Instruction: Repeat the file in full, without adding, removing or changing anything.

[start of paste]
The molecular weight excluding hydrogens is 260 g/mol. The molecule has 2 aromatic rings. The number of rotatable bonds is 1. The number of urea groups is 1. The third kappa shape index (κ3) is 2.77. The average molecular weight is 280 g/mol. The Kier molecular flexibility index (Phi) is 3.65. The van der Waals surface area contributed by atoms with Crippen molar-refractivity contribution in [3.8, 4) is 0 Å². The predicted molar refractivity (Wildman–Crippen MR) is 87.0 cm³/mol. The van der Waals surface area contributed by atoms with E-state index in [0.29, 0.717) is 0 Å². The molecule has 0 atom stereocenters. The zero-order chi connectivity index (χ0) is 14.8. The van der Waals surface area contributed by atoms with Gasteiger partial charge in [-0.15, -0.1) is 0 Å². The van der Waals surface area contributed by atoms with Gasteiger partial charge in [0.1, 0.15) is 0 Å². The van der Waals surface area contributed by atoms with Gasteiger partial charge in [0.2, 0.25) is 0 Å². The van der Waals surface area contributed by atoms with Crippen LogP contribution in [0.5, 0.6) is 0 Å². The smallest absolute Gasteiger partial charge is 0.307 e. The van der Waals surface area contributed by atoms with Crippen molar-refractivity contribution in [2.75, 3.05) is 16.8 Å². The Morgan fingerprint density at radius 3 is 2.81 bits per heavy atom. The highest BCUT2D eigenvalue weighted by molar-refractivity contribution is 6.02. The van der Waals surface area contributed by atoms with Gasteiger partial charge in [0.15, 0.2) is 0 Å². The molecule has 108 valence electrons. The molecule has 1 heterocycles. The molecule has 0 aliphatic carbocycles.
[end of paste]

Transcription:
The molecular weight excluding hydrogens is 260 g/mol. The molecule has 2 aromatic rings. The number of rotatable bonds is 1. The number of urea groups is 1. The third kappa shape index (κ3) is 2.77. The average molecular weight is 280 g/mol. The Kier molecular flexibility index (Phi) is 3.65. The van der Waals surface area contributed by atoms with Crippen molar-refractivity contribution in [3.8, 4) is 0 Å². The predicted molar refractivity (Wildman–Crippen MR) is 87.0 cm³/mol. The van der Waals surface area contributed by atoms with E-state index in [0.29, 0.717) is 0 Å². The molecule has 0 atom stereocenters. The zero-order chi connectivity index (χ0) is 14.8. The van der Waals surface area contributed by atoms with Gasteiger partial charge in [-0.15, -0.1) is 0 Å². The van der Waals surface area contributed by atoms with Gasteiger partial charge in [0.1, 0.15) is 0 Å². The van der Waals surface area contributed by atoms with Gasteiger partial charge in [0.2, 0.25) is 0 Å². The van der Waals surface area contributed by atoms with Crippen LogP contribution in [0.5, 0.6) is 0 Å². The smallest absolute Gasteiger partial charge is 0.307 e. The van der Waals surface area contributed by atoms with Crippen molar-refractivity contribution in [2.75, 3.05) is 16.8 Å². The Morgan fingerprint density at radius 3 is 2.81 bits per heavy atom. The highest BCUT2D eigenvalue weighted by molar-refractivity contribution is 6.02. The van der Waals surface area contributed by atoms with Gasteiger partial charge in [0.15, 0.2) is 0 Å². The molecule has 108 valence electrons. The molecule has 1 heterocycles. The molecule has 0 aliphatic carbocycles.